Evaluation of the Implementation and Effectiveness of Community-Based Brain-Computer Interface Cognitive Group Training in Healthy Community-Dwelling Older Adults: Randomized Controlled Implementation Trial
Background: Cognitive training can improve cognition in healthy older adults.
Objective: The objectives are to evaluate the implementation of community-based computerized cognitive training (CCT) and its effectiveness on cognition, gait, and balance in healthy older adults.
Methods: A single-blind randomized controlled trial with baseline and follow-up assessments was conducted at two community centers in Singapore. Healthy community-dwelling adults aged 55 years and older participated in a 10-week CCT program with 2-hour instructor-led group classes twice a week. Participants used a mobile app to play games targeting attention, memory, decision making, visuospatial abilities, and cognitive flexibility. Implementation was assessed at the participant, provider, and community level (eg, reach, implementation, and facilitators and barriers). Effectiveness measures were the Repeatable Battery for the Assessment of Neuropsychological Status (RBANS), Color Trails Test 2 (CTT-2), Berg Balance Scale, and GAITRite walkway measures (single and dual task gait speed, dual task cost, and single and dual task gait variability index [GVI]).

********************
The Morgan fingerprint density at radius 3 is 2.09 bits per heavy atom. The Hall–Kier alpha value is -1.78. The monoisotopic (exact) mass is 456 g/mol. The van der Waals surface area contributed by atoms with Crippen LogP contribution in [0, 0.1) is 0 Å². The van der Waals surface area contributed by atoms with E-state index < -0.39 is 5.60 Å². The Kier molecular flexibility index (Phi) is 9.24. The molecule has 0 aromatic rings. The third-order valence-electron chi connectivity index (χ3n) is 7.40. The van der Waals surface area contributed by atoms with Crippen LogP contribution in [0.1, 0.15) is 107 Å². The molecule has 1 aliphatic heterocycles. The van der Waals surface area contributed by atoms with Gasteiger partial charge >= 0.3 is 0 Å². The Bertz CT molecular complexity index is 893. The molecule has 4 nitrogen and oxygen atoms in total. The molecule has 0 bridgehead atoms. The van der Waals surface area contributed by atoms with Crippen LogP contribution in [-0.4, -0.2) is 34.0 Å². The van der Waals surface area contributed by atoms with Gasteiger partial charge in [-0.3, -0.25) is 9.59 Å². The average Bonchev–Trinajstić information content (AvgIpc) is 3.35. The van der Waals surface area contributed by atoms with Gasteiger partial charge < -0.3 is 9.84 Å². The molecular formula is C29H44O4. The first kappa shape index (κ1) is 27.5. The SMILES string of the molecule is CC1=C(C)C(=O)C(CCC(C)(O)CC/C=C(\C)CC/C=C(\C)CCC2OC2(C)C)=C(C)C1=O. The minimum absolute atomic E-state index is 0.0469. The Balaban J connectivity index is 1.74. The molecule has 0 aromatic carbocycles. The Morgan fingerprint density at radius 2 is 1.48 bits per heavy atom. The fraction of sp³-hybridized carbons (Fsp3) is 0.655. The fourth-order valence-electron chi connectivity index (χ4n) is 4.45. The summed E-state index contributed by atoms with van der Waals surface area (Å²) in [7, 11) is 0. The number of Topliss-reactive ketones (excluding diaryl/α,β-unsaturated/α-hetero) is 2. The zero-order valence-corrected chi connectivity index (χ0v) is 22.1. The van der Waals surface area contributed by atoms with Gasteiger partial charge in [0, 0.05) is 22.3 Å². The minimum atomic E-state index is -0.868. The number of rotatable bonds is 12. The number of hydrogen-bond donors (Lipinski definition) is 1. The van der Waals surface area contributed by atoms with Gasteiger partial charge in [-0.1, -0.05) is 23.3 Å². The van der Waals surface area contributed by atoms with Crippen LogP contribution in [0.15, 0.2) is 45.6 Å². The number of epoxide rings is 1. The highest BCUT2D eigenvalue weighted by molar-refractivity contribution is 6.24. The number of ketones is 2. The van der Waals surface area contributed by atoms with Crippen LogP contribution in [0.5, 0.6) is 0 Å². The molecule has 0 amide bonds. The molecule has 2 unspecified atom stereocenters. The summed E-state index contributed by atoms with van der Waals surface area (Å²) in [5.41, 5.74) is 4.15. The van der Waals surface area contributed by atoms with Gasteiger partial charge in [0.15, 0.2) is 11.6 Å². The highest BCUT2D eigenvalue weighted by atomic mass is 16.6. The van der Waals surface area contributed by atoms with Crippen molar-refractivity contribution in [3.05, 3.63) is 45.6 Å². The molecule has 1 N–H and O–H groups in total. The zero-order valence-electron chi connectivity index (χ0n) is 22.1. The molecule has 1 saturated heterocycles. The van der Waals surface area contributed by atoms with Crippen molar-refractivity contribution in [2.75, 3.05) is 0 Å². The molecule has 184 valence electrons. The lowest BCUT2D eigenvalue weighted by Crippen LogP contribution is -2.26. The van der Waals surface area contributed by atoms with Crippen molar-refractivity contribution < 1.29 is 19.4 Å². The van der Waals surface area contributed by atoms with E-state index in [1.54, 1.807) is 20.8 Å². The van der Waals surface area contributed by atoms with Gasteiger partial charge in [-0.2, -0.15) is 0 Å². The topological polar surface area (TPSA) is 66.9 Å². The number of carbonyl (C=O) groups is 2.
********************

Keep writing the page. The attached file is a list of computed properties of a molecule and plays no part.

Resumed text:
Results: A total of 94 healthy community-dwelling adults participated in the CCT program (mean age 68.8 [SD 6.3] years). Implementation measures revealed high reach (125/155, 80.6%) and moderate adherence but poor penetration of sedentary older adults (43/125, 34.4%). The effectiveness data were based on intention-to-treat (ITT) and per-protocol (PP) analysis. In the ITT analysis, single task GVI increased (b=2.32, P=.02, 95% CI [0.30 to 4.35]) and RBANS list recognition subtest deteriorated (b=–0.57, P=.01, 95% CI [–1.00 to –0.14]) in both groups. In the PP analysis, time taken to complete CTT-2 (b=–13.5, P=.01, 95% CI [–23.95 to –3.14]; Cohen d effect size = 0.285) was faster in the intervention group. Single task gait speed was not statistically significantly maintained in the intervention group (b=5.38, P=.06, 95% CI [–0.30 to 11.36]) and declined in the control group (Cohen d effect size = 0.414). PP analyses also showed interaction terms for RBANS list recall subtest (b=–0.36, P=.08, 95% CI [–0.75 to 0.04]) and visuospatial domain (b=0.46, P=.08, 95% CI [–0.05 to 0.96]) that were not statistically significant.
Conclusions: CCT can be implemented in community settings to improve attention and executive function among healthy older adults. Findings help to identify suitable healthy aging programs that can be implemented on a larger scale within communities.